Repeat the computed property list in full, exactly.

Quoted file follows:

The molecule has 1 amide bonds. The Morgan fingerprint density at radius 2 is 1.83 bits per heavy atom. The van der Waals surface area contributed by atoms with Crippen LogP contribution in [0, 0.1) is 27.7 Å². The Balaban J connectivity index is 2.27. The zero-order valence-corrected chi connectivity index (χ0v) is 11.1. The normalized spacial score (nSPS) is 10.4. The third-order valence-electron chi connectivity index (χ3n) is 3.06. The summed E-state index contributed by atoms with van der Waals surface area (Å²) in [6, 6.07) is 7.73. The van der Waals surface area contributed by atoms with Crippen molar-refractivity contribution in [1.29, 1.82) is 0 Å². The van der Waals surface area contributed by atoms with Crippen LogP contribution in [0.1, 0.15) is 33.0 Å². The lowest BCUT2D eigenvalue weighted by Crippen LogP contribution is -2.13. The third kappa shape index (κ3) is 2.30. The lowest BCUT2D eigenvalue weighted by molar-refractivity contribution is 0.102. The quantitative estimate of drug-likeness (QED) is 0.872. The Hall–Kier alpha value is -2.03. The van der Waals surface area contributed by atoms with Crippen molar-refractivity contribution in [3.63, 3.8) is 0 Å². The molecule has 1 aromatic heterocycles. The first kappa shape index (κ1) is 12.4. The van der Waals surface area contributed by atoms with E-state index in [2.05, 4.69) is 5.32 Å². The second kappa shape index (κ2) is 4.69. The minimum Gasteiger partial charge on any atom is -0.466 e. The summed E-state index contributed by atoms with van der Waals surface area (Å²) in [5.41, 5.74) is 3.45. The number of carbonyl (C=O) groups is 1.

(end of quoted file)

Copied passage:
The molecule has 1 amide bonds. The Morgan fingerprint density at radius 2 is 1.83 bits per heavy atom. The van der Waals surface area contributed by atoms with Crippen LogP contribution in [0, 0.1) is 27.7 Å². The Balaban J connectivity index is 2.27. The zero-order valence-corrected chi connectivity index (χ0v) is 11.1. The normalized spacial score (nSPS) is 10.4. The third-order valence-electron chi connectivity index (χ3n) is 3.06. The summed E-state index contributed by atoms with van der Waals surface area (Å²) in [6, 6.07) is 7.73. The van der Waals surface area contributed by atoms with Crippen molar-refractivity contribution in [1.29, 1.82) is 0 Å². The van der Waals surface area contributed by atoms with Crippen LogP contribution in [0.1, 0.15) is 33.0 Å². The lowest BCUT2D eigenvalue weighted by Crippen LogP contribution is -2.13. The third kappa shape index (κ3) is 2.30. The lowest BCUT2D eigenvalue weighted by molar-refractivity contribution is 0.102. The quantitative estimate of drug-likeness (QED) is 0.872. The Hall–Kier alpha value is -2.03. The van der Waals surface area contributed by atoms with Crippen molar-refractivity contribution in [3.63, 3.8) is 0 Å². The molecule has 1 aromatic heterocycles. The first kappa shape index (κ1) is 12.4. The van der Waals surface area contributed by atoms with E-state index in [2.05, 4.69) is 5.32 Å². The second kappa shape index (κ2) is 4.69. The minimum Gasteiger partial charge on any atom is -0.466 e. The summed E-state index contributed by atoms with van der Waals surface area (Å²) in [5.41, 5.74) is 3.45. The number of carbonyl (C=O) groups is 1.